Suffolk Care Providers Conference

Last Wednesday I attended the 2012 Suffolk Association of Independent Care Providers Annual Conference where they invited myself and my team to speak at the end of a very successful event where over 150 people and 16 exhibitors packed the conference facilities at the Ufford Hotel, near Woodbridge.

I spoke about a number of things but principally about our relationship as we together provide Care to those who need our support.  It’s good to see that so many people have stayed to the end of a very successful event.

I said that these are difficult times for everybody involved in the care business due to the economic climate which shows no sign of easing – for social workers, providers and commissioners. These are also challenging and changing times for those older and disabled people who are being offered a different ‘deal’ that prevailed during seemingly better economic times. Of course People are living longer which is a cause for celebration but with that comes the need for more health and social care with much less money.

I also said a few words about the reform of the Country’s care and support systems including an overhaul of the current social care legislation which is very welcome and that I still remain very optimistic about government action to the Dilnot recommendations and I do believe that a cap will eventually be set on an individual’s liability for care costs and the insurance market will develop new care insurance products.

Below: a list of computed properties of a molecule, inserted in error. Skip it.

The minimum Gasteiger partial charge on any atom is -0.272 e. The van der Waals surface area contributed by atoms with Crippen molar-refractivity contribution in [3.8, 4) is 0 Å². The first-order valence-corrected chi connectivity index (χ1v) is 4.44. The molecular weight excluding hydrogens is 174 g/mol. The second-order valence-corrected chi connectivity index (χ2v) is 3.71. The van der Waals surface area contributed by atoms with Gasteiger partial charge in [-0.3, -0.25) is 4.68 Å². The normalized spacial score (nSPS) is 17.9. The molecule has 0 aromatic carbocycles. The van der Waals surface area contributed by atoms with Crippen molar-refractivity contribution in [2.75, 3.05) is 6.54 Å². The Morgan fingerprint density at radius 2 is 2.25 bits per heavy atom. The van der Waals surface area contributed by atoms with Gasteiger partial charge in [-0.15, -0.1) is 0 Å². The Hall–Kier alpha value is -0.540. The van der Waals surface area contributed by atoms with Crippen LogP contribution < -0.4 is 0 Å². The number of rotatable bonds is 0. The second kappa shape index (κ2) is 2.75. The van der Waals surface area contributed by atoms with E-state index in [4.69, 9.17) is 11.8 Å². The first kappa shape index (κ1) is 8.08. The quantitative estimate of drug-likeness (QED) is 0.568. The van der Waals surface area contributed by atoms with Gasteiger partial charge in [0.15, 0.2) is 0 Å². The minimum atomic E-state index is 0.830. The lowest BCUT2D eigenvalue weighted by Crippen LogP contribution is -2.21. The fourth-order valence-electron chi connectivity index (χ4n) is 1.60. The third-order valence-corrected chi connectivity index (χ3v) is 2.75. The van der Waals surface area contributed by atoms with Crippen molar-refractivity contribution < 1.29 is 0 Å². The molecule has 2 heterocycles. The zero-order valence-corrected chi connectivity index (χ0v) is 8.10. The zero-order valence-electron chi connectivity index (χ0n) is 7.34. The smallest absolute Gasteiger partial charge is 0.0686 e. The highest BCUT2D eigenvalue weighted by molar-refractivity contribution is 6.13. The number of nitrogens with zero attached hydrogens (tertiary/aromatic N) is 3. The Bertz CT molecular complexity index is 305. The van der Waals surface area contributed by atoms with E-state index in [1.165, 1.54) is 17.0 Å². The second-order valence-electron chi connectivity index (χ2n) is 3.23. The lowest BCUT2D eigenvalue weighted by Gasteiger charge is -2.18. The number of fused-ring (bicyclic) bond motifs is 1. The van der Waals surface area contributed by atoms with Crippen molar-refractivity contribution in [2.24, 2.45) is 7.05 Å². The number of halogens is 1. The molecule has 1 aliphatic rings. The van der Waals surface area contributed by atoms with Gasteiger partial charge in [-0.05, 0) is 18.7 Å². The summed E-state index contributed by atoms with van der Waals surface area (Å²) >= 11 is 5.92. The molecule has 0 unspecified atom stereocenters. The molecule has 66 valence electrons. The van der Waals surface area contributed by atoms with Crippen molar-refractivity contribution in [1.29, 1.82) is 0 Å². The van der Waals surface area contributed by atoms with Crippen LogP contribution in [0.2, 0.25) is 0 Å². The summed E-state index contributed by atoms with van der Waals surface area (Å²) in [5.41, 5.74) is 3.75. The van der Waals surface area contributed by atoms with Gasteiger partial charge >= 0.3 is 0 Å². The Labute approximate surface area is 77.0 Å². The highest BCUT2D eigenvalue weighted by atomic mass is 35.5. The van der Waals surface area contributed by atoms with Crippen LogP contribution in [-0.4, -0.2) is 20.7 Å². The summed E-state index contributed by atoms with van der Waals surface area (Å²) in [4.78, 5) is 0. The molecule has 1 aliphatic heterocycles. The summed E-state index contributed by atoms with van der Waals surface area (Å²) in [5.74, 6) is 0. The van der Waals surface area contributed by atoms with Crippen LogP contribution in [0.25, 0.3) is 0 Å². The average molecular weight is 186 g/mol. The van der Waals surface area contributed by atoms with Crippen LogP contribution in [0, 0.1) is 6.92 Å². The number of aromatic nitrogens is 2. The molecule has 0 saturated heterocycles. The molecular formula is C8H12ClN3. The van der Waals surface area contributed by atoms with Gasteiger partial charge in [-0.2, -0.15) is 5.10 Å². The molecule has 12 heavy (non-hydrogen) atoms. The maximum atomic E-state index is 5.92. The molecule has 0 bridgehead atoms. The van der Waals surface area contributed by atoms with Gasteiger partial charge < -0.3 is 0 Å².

I also shared my impression at the recent National Children’s and Adult’s conference in Bournemouth and Norman Lamb MP the new Care Minister’s recommitment to significant change and I said that for those in the room who delivered Residential Care that they needed to make sure their accounting procedures make that distinction between care costs and pricing and the hotel element of the accommodation provision.

One of the exhibitors was Care Aware our SCC funded service to provide people with financial advice as they consider Care services; this is our response to how we are going to cope with people increasingly failing out of being able to pay for their Care homes costs; this model of funded advice is now being adapted by other councils across the County.

I then spoke about the very positive and collaborative partnership between SAICP and SCC. Of course its not without its tensions especially around money but I was very pleased that we were able to agree a 2 year pricing deal which provided some certainty and stability going forward.

The care market across the Country is in a relatively fragile state although I did note from a national report for 2011 that care home profit margins increased marginally during 2011 to stand at 30.5% of total income and care homes occupancy rates rebounded to stand at 87.8% for the UK as a whole.